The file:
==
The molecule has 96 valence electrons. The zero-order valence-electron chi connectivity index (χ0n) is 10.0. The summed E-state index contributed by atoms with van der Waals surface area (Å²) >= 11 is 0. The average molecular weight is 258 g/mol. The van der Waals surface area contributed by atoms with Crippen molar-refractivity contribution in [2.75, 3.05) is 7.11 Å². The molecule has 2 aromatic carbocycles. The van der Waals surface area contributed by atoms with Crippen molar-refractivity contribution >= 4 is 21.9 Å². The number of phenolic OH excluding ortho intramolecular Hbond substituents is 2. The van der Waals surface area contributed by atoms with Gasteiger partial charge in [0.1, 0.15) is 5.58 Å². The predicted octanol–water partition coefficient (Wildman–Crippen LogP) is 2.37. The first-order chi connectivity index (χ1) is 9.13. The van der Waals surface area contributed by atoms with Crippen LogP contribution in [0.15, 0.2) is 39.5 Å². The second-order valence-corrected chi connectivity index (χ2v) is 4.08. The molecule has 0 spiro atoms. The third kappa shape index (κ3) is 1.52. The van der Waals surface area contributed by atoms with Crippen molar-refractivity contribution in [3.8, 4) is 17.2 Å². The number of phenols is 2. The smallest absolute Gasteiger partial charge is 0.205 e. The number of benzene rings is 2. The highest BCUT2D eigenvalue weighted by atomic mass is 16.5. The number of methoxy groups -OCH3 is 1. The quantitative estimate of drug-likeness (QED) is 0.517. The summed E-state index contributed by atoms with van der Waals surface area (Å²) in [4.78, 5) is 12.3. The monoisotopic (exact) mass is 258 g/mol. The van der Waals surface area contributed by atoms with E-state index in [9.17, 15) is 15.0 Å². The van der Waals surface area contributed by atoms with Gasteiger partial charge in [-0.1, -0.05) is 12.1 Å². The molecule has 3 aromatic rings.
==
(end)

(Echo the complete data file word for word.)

The molecule has 96 valence electrons. The zero-order valence-electron chi connectivity index (χ0n) is 10.0. The summed E-state index contributed by atoms with van der Waals surface area (Å²) >= 11 is 0. The average molecular weight is 258 g/mol. The van der Waals surface area contributed by atoms with Crippen molar-refractivity contribution in [2.75, 3.05) is 7.11 Å². The molecule has 2 aromatic carbocycles. The van der Waals surface area contributed by atoms with Crippen molar-refractivity contribution >= 4 is 21.9 Å². The number of phenolic OH excluding ortho intramolecular Hbond substituents is 2. The van der Waals surface area contributed by atoms with Gasteiger partial charge in [0.1, 0.15) is 5.58 Å². The predicted octanol–water partition coefficient (Wildman–Crippen LogP) is 2.37. The first-order chi connectivity index (χ1) is 9.13. The van der Waals surface area contributed by atoms with Crippen LogP contribution in [0.15, 0.2) is 39.5 Å². The second-order valence-corrected chi connectivity index (χ2v) is 4.08. The molecule has 0 spiro atoms. The third kappa shape index (κ3) is 1.52. The van der Waals surface area contributed by atoms with Crippen molar-refractivity contribution in [3.8, 4) is 17.2 Å². The number of phenols is 2. The smallest absolute Gasteiger partial charge is 0.205 e. The number of benzene rings is 2. The highest BCUT2D eigenvalue weighted by atomic mass is 16.5. The number of methoxy groups -OCH3 is 1. The quantitative estimate of drug-likeness (QED) is 0.517. The summed E-state index contributed by atoms with van der Waals surface area (Å²) in [4.78, 5) is 12.3. The monoisotopic (exact) mass is 258 g/mol. The van der Waals surface area contributed by atoms with E-state index in [9.17, 15) is 15.0 Å². The van der Waals surface area contributed by atoms with Gasteiger partial charge in [-0.1, -0.05) is 12.1 Å². The molecule has 3 aromatic rings.